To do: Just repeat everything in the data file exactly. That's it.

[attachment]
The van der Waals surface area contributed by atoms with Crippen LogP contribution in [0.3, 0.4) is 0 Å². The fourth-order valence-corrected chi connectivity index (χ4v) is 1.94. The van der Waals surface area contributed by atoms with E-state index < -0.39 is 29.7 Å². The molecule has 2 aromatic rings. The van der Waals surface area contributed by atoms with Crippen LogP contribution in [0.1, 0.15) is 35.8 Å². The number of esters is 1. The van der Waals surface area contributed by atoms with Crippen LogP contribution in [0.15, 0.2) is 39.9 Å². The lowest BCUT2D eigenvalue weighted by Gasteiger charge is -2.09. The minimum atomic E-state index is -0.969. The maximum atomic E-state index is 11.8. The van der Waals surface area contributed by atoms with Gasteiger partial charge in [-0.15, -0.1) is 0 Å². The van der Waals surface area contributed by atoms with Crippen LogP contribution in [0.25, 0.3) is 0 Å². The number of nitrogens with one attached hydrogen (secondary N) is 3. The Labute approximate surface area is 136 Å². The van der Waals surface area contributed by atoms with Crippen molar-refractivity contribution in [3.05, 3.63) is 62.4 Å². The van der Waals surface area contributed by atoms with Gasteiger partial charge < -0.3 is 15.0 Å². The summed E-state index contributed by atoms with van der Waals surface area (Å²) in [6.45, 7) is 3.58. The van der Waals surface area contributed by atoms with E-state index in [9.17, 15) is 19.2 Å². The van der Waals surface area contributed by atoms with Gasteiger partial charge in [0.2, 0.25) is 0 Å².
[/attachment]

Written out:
The van der Waals surface area contributed by atoms with Crippen LogP contribution in [0.3, 0.4) is 0 Å². The fourth-order valence-corrected chi connectivity index (χ4v) is 1.94. The van der Waals surface area contributed by atoms with E-state index < -0.39 is 29.7 Å². The molecule has 2 aromatic rings. The van der Waals surface area contributed by atoms with Crippen LogP contribution in [0.1, 0.15) is 35.8 Å². The number of esters is 1. The van der Waals surface area contributed by atoms with Crippen LogP contribution in [0.15, 0.2) is 39.9 Å². The lowest BCUT2D eigenvalue weighted by Gasteiger charge is -2.09. The minimum atomic E-state index is -0.969. The maximum atomic E-state index is 11.8. The van der Waals surface area contributed by atoms with Gasteiger partial charge in [-0.15, -0.1) is 0 Å². The van der Waals surface area contributed by atoms with Crippen LogP contribution in [0.25, 0.3) is 0 Å². The number of nitrogens with one attached hydrogen (secondary N) is 3. The Labute approximate surface area is 136 Å². The van der Waals surface area contributed by atoms with Crippen molar-refractivity contribution in [3.05, 3.63) is 62.4 Å². The van der Waals surface area contributed by atoms with Gasteiger partial charge < -0.3 is 15.0 Å². The summed E-state index contributed by atoms with van der Waals surface area (Å²) in [6.45, 7) is 3.58. The van der Waals surface area contributed by atoms with E-state index in [9.17, 15) is 19.2 Å². The van der Waals surface area contributed by atoms with Gasteiger partial charge in [0.2, 0.25) is 0 Å².